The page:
• they'll be hesitant when it comes to deleting it (when your team doesn't need it anymore)

The clean code standard in this case here is:

Defining a logical path for your code to follow and eventually allowing it to stray off into an “if” block only in exceptional situations!

And here are some of the main benefits stemming from avoiding deep nesting:

  • debugging will get way smoother without all those “if” conditions to swift through each and every time you need to track down a bug in a specific line of code
  • for adding extra code to handle error conditions, you'll only need to insert a few lines inside those “if” blocks 
  • your given input will always deliver the same output, irrespective of the changes applied outside of it
  • whereas the application state won't get influenced at all by what happens inside of it 
     

10. Write Unit Tests Along the Way

Another good coding practice is pairing each method, each class in your code, with a unit test...

And here are some specific situations when they turn out to be some true “life saviors”:

  • when one of your peers wants to know what a particular piece of code does, there's the unit test assigned to it that will “enlighten” him/her
  • when properly written, unit tests keep you safe from making the wrong assumptions about what your code does, what its purpose is
     

11. Want to Write Better Code? Then Don't Code the Same Operation Twice 

Do not repeat yourself! Restrain yourself from copying and pasting code over and over again throughout your codebase.

Each operation (presentation element, algorithm, interaction with an external interface) should be coded once and once only. 

And whenever:

  1. a piece of code needs to know about this specific operation, the solution is to refer back to it by name; instead of re-coding it again...
  2. you need to make a change to that particular operation, just modify a single method or class, and do not repeat the entire code!

Another valid answer to the question “What does it mean to write good code?” is:

“To write code that's not only clean and simple, but easily maintainable and concise, too”

And so, by avoiding to re-write the same code multiple times, it'll be way easier to maintain several copies of that codebase!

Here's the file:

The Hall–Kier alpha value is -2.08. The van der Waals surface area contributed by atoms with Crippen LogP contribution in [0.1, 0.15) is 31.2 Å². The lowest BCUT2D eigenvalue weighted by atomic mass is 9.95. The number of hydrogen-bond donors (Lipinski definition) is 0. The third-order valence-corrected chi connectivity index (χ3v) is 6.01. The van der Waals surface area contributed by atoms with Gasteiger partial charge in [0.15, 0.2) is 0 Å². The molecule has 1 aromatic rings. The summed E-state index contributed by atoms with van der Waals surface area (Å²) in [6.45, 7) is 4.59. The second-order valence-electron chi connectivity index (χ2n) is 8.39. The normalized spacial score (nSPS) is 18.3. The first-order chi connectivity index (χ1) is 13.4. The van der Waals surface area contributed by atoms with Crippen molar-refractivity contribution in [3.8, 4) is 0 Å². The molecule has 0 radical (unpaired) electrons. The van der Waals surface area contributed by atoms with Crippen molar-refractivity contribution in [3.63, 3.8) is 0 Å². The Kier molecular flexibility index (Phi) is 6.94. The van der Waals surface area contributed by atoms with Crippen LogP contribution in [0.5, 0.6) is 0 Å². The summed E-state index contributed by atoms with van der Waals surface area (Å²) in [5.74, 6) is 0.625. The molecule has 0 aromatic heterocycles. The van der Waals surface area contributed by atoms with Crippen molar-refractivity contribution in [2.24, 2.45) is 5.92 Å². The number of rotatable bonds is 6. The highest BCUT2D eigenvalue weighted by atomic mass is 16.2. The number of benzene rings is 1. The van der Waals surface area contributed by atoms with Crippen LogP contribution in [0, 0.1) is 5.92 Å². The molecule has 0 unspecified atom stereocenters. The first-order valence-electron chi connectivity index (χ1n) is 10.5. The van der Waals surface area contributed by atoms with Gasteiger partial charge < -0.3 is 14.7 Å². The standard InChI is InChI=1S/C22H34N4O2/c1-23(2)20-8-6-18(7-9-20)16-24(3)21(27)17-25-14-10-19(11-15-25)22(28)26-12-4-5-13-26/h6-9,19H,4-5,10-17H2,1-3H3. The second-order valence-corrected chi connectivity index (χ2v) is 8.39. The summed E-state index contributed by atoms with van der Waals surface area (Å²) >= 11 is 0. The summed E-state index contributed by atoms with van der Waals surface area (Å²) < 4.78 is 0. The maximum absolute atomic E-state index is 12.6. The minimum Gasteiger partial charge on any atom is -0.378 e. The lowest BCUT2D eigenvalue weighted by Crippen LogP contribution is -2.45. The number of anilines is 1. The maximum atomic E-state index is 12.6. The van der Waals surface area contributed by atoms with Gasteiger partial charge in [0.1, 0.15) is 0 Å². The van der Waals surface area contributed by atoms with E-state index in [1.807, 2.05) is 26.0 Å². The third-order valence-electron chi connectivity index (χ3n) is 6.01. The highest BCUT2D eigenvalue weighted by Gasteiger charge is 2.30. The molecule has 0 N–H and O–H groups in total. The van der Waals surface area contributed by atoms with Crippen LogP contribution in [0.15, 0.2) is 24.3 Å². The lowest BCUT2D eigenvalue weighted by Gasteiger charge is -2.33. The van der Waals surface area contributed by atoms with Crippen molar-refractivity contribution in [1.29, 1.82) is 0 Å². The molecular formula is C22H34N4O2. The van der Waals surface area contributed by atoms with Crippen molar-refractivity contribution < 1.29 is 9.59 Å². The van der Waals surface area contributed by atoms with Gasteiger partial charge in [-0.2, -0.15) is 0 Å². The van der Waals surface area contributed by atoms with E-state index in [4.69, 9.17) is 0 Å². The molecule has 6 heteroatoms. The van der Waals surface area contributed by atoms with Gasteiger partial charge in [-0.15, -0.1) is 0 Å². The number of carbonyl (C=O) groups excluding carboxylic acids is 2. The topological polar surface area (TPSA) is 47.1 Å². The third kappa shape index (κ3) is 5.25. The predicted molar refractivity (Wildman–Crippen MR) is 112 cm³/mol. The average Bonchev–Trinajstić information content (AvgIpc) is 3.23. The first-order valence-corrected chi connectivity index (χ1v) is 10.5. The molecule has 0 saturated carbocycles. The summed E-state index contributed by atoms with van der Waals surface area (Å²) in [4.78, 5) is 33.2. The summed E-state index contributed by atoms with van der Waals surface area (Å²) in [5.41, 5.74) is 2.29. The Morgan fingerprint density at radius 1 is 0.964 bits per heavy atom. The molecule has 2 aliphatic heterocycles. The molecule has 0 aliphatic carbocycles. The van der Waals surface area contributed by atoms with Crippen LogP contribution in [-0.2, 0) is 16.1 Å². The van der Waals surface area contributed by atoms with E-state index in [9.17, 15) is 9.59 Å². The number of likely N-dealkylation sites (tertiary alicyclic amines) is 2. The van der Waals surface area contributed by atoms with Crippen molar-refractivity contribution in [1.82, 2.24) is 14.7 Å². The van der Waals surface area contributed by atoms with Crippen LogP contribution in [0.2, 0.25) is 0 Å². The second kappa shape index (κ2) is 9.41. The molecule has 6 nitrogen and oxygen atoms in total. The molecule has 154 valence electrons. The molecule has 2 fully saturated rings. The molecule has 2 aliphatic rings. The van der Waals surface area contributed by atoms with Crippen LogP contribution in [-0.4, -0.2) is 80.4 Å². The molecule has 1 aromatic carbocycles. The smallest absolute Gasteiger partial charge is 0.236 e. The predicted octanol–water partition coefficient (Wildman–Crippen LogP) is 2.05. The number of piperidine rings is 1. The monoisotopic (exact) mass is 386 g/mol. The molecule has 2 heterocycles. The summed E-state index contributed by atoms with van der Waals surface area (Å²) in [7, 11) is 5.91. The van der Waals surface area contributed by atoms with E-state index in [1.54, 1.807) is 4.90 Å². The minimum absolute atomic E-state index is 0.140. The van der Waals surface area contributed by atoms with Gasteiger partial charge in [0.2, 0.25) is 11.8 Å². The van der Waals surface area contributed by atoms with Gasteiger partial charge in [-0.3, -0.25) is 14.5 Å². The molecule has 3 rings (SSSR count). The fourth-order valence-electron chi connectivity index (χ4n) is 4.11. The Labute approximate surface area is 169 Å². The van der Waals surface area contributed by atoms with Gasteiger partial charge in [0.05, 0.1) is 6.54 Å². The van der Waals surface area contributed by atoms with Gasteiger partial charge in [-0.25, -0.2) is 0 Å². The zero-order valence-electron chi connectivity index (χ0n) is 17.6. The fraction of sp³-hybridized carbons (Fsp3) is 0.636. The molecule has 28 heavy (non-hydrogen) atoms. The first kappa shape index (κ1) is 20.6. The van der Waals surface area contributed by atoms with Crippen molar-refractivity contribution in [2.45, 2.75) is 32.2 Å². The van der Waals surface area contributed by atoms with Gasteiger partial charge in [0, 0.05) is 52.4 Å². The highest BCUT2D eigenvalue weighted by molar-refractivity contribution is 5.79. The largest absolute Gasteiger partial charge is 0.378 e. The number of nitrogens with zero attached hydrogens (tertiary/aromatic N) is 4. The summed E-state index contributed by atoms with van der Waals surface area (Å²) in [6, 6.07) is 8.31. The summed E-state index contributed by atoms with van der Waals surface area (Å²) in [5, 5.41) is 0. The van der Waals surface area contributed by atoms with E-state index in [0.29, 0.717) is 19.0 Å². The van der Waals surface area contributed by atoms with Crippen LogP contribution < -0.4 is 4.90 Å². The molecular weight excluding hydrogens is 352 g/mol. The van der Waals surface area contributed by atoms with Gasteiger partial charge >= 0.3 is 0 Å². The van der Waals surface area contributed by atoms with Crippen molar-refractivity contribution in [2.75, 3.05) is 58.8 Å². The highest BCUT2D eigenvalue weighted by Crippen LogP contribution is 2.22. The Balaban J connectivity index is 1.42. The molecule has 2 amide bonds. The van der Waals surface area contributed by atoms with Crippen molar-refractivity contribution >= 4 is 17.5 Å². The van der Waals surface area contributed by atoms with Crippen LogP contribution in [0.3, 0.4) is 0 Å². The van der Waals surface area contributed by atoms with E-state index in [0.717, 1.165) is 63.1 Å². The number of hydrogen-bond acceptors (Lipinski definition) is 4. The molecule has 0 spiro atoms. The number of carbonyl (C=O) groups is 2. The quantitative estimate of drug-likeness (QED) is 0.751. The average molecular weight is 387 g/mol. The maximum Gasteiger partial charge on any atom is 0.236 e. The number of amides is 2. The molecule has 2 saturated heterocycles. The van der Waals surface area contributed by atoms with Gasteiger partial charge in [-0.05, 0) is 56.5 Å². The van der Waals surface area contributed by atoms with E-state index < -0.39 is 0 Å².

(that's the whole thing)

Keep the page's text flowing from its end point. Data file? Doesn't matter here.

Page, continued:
12. Aim for Simple, Yet Expressive Interfaces 

Stay away from over-complicated interfaces! This is another one of those universal, proven principles to write better code...

Whenever you need to write an interface for one of your code elements — various  methods or classes in your code —  just remember to keep it:

  1. simple (couldn't the value that you're providing explicitly be deduced from other values instead?)
  2. expressive 
  3. small (just a few parameters)

How? By using plain English and not assuming/expecting the caller to already know:

  • certain data 
  • about global state
  • the sequence in which operations should take place 
     

Final Word 

Here's another answer to your question — “What does it mean to write good code?” — taking the form of another... question, actually:

“Will your code be quick and easy to delete when you/your team will no longer need it?”

That the perfect criterion for telling the difference between good code and... crappy code:

  • if it's deeply nested and dependant on a whole infrastructure of lines of code throughout the program, then no one in your team will be comfortable deleting it
  • but if your code's clean-simple and readable (anyone would know immediately how many lines of code it interacts with), then your peers will be more confident removing it

So, raise your expectations and make your life and your fellow developers' lives easier:

Write good code, then strive to write better code!